According to Daniel, you and I must be living in either (1) the Messianic Age, or (2) the Roman Empire. Since the dead have yet to be raised en masse, the "wolf doesn't lie down with the lamb", the "lion doesn't eat straw like an ox", and we haven't yet beaten our swords into plowshares, we can be pretty certain that we do not live in the Messianic Age. We must therefore be part of the "Roman Empire".

In Daniel 7, Alexander's Graeco-Macedonian Empire is protrayed as leopard, with four heads. As this worked out, Alexander died, and left his son in the hands of a regent. The son died, and the generals made war with the regent, Antigonus. The outcome of that war was the division of Alexander's empire into Ptolemaic Egypt, Seleucid Syria, Antigonid Macedonia; and Lysimachian Thrace. a map of this is at http://en.wikipedia.org/wiki/Lysimachus#mediaviewer/File:Diadochen1.png Note that Italy, from which the Roman Empire grew, is off on the left margin of the map.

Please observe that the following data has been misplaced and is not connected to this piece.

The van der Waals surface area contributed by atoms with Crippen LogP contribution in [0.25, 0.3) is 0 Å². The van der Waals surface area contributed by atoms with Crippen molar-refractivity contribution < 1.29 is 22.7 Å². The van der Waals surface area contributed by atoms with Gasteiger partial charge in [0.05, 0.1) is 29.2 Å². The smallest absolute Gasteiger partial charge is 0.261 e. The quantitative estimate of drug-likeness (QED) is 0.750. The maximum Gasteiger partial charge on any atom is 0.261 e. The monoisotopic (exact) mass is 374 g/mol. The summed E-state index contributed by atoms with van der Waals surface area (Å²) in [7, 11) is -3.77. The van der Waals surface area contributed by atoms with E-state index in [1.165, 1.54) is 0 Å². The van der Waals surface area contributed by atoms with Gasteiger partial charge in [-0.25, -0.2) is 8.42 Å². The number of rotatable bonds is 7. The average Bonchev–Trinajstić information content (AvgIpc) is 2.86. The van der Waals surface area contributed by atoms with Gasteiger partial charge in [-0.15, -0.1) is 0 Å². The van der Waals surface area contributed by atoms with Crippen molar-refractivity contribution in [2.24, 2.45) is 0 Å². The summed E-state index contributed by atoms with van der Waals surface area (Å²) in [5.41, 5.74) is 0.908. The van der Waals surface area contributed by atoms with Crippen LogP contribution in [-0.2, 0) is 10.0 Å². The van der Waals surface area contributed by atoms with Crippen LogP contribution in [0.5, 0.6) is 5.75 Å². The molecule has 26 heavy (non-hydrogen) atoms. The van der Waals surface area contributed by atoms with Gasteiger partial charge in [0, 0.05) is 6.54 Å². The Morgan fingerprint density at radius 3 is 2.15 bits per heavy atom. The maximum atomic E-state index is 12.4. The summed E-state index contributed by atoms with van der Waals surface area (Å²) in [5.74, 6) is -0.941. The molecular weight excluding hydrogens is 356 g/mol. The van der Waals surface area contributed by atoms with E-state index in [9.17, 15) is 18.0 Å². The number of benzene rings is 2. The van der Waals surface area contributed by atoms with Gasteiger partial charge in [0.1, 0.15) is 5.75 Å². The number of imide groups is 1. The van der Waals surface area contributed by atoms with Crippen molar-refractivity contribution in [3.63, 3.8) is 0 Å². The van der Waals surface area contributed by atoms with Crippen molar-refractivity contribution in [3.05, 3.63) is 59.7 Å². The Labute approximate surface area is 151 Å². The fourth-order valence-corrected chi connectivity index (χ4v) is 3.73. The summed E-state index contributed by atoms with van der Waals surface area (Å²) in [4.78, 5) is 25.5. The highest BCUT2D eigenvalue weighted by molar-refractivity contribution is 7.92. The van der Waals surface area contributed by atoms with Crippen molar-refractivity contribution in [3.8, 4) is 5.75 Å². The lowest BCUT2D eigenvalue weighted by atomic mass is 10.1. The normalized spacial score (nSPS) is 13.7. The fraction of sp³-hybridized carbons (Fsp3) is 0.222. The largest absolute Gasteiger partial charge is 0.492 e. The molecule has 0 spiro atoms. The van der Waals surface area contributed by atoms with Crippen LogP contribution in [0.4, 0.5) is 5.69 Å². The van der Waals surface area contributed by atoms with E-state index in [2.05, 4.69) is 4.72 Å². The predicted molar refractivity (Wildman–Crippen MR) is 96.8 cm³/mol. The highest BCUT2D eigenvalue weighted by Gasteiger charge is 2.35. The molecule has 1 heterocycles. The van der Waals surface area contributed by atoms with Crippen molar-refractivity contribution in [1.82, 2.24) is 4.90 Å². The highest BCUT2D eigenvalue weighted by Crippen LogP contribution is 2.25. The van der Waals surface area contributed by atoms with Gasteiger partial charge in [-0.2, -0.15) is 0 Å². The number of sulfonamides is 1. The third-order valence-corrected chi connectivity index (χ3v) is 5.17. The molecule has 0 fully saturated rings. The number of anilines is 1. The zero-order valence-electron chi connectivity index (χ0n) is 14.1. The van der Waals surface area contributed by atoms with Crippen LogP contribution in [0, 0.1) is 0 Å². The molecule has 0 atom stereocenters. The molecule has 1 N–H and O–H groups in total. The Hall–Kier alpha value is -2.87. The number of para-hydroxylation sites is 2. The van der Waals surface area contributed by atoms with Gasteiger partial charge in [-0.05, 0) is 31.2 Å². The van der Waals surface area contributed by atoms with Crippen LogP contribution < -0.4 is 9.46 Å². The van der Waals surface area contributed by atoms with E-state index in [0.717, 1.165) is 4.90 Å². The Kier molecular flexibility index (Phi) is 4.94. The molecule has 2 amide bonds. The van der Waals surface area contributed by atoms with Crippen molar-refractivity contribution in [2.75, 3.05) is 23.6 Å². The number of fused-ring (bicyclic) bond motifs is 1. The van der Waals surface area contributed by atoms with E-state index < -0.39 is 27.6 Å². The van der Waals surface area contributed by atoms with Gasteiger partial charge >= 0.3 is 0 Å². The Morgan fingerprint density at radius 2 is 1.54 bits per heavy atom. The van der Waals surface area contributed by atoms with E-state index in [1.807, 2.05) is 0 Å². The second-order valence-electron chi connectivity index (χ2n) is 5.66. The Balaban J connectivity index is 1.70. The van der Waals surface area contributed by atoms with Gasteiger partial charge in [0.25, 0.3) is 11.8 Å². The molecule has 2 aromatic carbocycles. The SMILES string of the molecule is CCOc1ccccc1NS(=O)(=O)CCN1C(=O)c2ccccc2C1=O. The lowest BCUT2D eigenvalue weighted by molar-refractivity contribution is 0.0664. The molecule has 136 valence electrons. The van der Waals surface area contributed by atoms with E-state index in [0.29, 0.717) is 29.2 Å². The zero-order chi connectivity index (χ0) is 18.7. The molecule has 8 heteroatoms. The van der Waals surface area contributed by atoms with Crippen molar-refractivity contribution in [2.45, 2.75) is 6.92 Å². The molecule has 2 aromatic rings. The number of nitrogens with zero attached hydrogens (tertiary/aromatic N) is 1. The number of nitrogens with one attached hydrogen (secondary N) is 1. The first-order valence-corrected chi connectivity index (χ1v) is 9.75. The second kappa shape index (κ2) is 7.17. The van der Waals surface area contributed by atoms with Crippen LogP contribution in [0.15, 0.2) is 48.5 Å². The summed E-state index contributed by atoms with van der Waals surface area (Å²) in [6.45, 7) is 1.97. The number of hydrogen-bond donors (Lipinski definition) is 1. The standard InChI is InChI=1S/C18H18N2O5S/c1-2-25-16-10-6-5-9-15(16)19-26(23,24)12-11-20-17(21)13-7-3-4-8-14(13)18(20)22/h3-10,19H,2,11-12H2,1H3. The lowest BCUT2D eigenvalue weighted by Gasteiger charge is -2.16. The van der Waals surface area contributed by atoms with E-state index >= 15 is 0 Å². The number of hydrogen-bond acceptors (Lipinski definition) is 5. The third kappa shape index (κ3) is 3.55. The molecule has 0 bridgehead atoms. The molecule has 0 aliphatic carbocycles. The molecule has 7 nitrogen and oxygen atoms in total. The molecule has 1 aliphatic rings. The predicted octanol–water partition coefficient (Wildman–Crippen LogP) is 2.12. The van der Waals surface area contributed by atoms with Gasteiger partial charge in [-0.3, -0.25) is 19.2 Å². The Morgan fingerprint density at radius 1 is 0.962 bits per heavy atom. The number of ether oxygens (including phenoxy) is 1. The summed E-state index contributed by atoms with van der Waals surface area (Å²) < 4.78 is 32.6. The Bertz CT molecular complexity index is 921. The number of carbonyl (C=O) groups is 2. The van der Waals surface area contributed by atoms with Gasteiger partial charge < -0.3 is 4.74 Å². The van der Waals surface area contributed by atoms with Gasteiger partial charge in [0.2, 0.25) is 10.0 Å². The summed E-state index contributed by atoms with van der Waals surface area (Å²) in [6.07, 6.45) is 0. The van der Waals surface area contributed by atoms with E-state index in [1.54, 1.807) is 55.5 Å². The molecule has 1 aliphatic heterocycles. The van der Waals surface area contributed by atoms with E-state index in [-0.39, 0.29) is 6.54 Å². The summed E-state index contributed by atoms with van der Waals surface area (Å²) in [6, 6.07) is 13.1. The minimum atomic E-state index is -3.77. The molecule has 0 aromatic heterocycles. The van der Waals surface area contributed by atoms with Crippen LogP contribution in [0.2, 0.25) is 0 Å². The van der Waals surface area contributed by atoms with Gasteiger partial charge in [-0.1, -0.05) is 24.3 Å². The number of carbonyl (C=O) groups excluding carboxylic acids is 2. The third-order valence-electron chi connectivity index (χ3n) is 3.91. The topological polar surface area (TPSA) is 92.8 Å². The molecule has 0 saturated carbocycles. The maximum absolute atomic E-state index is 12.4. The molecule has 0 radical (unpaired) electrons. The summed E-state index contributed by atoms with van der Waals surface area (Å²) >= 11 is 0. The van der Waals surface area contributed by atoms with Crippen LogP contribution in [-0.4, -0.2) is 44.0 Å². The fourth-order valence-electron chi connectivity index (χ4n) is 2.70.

The ten horns of the final beast (corresponding to the ten toes of the "statue" vision) are analogous to the four heads of the leopard. They therefore should be interpreted similarly: They come AFTER the collapse of the first empire (as the diadoci came after the demise of Alexander's empire), occupying roughly the same place of the original empire (though note that significant parts, namely Bactria, India, Iran and Armenia, were left out). The Roman Empire divided into two , with the Western half collapsing in 476 CE and the Eastern half in 1453.